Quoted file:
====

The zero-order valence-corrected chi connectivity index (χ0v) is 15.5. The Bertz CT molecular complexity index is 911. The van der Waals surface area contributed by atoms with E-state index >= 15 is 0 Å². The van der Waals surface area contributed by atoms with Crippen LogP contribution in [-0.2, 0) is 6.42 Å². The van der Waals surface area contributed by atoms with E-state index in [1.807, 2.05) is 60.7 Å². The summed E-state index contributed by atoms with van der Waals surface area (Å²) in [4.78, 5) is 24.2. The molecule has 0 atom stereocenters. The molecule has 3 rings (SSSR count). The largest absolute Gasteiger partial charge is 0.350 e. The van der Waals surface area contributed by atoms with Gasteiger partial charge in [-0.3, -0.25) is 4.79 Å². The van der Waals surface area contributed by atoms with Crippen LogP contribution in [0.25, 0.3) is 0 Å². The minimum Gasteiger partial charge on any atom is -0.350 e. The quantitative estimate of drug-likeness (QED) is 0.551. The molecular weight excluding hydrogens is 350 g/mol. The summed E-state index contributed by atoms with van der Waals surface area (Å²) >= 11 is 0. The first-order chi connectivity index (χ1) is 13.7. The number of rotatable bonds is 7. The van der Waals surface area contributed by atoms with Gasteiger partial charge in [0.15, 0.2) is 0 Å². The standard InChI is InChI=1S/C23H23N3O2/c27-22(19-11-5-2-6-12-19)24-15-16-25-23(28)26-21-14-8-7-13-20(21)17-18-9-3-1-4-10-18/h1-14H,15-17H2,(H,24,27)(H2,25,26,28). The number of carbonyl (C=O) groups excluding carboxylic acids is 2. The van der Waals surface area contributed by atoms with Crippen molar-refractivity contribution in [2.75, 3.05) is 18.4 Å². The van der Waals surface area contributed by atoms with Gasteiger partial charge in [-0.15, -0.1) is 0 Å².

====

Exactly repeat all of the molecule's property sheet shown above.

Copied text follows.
The zero-order valence-corrected chi connectivity index (χ0v) is 15.5. The Bertz CT molecular complexity index is 911. The van der Waals surface area contributed by atoms with E-state index >= 15 is 0 Å². The van der Waals surface area contributed by atoms with Crippen LogP contribution in [-0.2, 0) is 6.42 Å². The van der Waals surface area contributed by atoms with E-state index in [1.807, 2.05) is 60.7 Å². The summed E-state index contributed by atoms with van der Waals surface area (Å²) in [4.78, 5) is 24.2. The molecule has 0 atom stereocenters. The molecule has 3 rings (SSSR count). The largest absolute Gasteiger partial charge is 0.350 e. The van der Waals surface area contributed by atoms with Gasteiger partial charge in [-0.3, -0.25) is 4.79 Å². The van der Waals surface area contributed by atoms with Crippen LogP contribution in [0.25, 0.3) is 0 Å². The minimum Gasteiger partial charge on any atom is -0.350 e. The quantitative estimate of drug-likeness (QED) is 0.551. The molecular weight excluding hydrogens is 350 g/mol. The summed E-state index contributed by atoms with van der Waals surface area (Å²) >= 11 is 0. The first-order chi connectivity index (χ1) is 13.7. The number of rotatable bonds is 7. The van der Waals surface area contributed by atoms with Gasteiger partial charge in [0.15, 0.2) is 0 Å². The standard InChI is InChI=1S/C23H23N3O2/c27-22(19-11-5-2-6-12-19)24-15-16-25-23(28)26-21-14-8-7-13-20(21)17-18-9-3-1-4-10-18/h1-14H,15-17H2,(H,24,27)(H2,25,26,28). The number of carbonyl (C=O) groups excluding carboxylic acids is 2. The van der Waals surface area contributed by atoms with Crippen molar-refractivity contribution in [2.75, 3.05) is 18.4 Å². The van der Waals surface area contributed by atoms with Gasteiger partial charge in [-0.15, -0.1) is 0 Å².